How does the subconscious mind sabotage your behavior? Is it possible to reprogram your subconscious mind to make yourself act in a more goal-oriented way?
Subconscious mind programming is rooted in the assumption that your mind can be programmed—just like a computer can be—to think in ways that are conducive to your goals. So, if your subconscious mind is working against you (preventing you from performing the behaviors needed to achieve your goals), you can reprogram it to be willing and able to perform those behaviors.
In this article, we’ll discuss two ways your subconscious mind programming impacts how you behave: by processing feedback and influencing your subconscious.
How Your Brain Learns
According to Maxwell Maltz, the author of Psycho-Cybernetics, the human brain and nervous system operate in accordance with cybernetic principles. We program our minds (often unconsciously) to achieve results in the same way that we program machines to achieve specific objectives.
To be able to utilize cybernetics principles for subconscious mind programming, you must first understand how your brain learns at the molecular level. When you learn, you change the physical structure of your brain by strengthening specific neural pathways. Here’s a very brief overview of neural pathways:
The brain consists of a dense network of pathways consisting of neurons. Synapses allow sensory information to be transmitted through this network of neurons. This sensory information is stored in your short-term memory while your brain processes it by comparing it to the memories you’ve stored in your long-term memory. This process determines whether the new sensory information is kept or discarded.
Neuroscientists believe that your memory and recall rely upon the relationship that your neurons have with each other. The stronger the relationship (the more frequently these neurons interact with each other), the stronger your ability to remember and recall what you need to do. This is because strong neural pathways heighten the transmission speed of information and allow you to effortlessly recall the information you need. This is why you can perform your routine tasks without conscious effort.
Every time you learn something new, you need to form new neural connections within the brain—this requires conscious effort and attention. When you attempt to do something new, your brain has to work much harder because you haven’t yet developed the specific neural pathways—the neurons required to achieve the task haven’t developed a relationship so their communication is inefficient. However, the more you practice, the more you strengthen your neural pathways and encourage the required neurons to interact and develop strong pathways.
While cybernetic machines operate in the same way—they store the correct information and processes in their hard drive and can only operate as efficiently as their memory allows (RAM determines the speed and efficiency of a computer), they benefit from not having to learn or make decisions. Programming (coding for example) determines how they operate, and their hardware and software components determine what kind of tasks they can complete (a Dyson can’t solve equations because it doesn’t have the hardware or software built into it).
1. Your Self-Image Processes Feedback
Maltz argues that the self-image is continually reinforced by what he calls “feedback loops”—how feedback reinforces learned behavior and programming—and draws parallels with how cybernetic machines incorporate feedback to operate successfully.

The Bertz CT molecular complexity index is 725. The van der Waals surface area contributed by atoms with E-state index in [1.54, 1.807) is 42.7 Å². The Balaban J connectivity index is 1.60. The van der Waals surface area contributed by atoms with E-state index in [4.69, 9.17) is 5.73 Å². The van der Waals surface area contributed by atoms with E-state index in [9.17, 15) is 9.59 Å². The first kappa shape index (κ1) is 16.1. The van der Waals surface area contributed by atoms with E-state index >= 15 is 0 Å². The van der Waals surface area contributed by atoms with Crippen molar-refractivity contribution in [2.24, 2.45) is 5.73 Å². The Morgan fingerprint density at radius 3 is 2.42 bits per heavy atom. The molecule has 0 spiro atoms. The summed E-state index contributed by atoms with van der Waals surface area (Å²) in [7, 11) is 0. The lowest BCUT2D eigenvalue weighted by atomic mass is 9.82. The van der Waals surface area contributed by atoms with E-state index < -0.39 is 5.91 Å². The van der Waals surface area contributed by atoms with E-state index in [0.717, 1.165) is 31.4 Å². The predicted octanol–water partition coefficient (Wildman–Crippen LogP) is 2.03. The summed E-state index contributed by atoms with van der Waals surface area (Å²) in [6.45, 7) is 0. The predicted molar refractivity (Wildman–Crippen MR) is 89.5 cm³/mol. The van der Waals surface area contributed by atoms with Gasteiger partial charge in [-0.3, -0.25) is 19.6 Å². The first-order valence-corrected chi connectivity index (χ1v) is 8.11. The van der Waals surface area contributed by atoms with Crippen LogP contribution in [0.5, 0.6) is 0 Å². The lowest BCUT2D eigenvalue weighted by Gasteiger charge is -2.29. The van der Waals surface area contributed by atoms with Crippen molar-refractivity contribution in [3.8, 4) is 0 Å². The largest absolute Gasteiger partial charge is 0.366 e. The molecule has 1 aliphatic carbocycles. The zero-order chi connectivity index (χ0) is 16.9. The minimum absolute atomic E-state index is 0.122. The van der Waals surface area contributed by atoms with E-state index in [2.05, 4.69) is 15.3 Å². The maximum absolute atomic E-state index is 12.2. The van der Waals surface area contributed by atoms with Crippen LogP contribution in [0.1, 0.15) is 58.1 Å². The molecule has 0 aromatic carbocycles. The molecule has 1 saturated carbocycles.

In this article, you’ll learn how both machines and humans rely upon feedback loops to “operate” and why your interpretation of feedback reinforces your patterns of behavior.
Machines process feedback so that they can achieve their goal. Once they achieve the goal, they store their successful feedback (memory of successful attempts) and discard their negative feedback (memory of mistakes and failures). Their memory of successful attempts creates a feedback loop that allows them to “learn” quickly and operate efficiently and successfully.
However, unlike a machine, humans rely on their self-images to interpret feedback to their behavior. Your self-image decides whether to release negative feedback so that you operate successfully (behave in a way that results in success), or to remember and reinforce negative feedback so that you operate inefficiently (behave in a way that creates failure). If your self-image decides to focus on negative feedback, this can lead to programming that causes you to reinforce negative patterns of behavior that work against what you want to achieve.
An Example of Unhelpful Feedback Loops
The following example illustrates how negative feedback loops take place to reinforce negative programming:
- Bob was bullied at school and failed to receive support from his classmates, parents, or teachers.
- Bob identified with feeling victimized and isolated, and these feelings contributed to his self-image and his personality.
- As an adult, he finds it difficult to trust others and form close relationships, and he is overly sensitive to how others respond to him. This difficulty to connect with others is expressed in various ways, from aloofness to hostility, but produces the same effect—his behavior keeps people at a distance.
- Bob reads these signals (the feedback) from others as proof that others don’t want to connect with him and he remains acutely aware of how they make him feel (victimized and isolated).
- He uses his interpretation and feelings as proof that he should continue to protect himself from social interactions.
Bob wants to connect with others (his goal) but his self-image causes him to interpret all feedback as negative, stops him from moving towards what he wants, and perpetuates his self-isolation.
Maltz argues that your self-image determines how you perceive your environment and how you read signals to interpret what others think of you. In other words, your self-image determines how you engage in and perceive every social interaction and experience throughout your life. Feedback loops direct your behavior: Your interpretation of your environment justifies your self-image and how you continue to act—how you continue to act further reinforces your interpretation of your environment, and so on.
|How Unconscious Biases Reinforce Feedback Loops|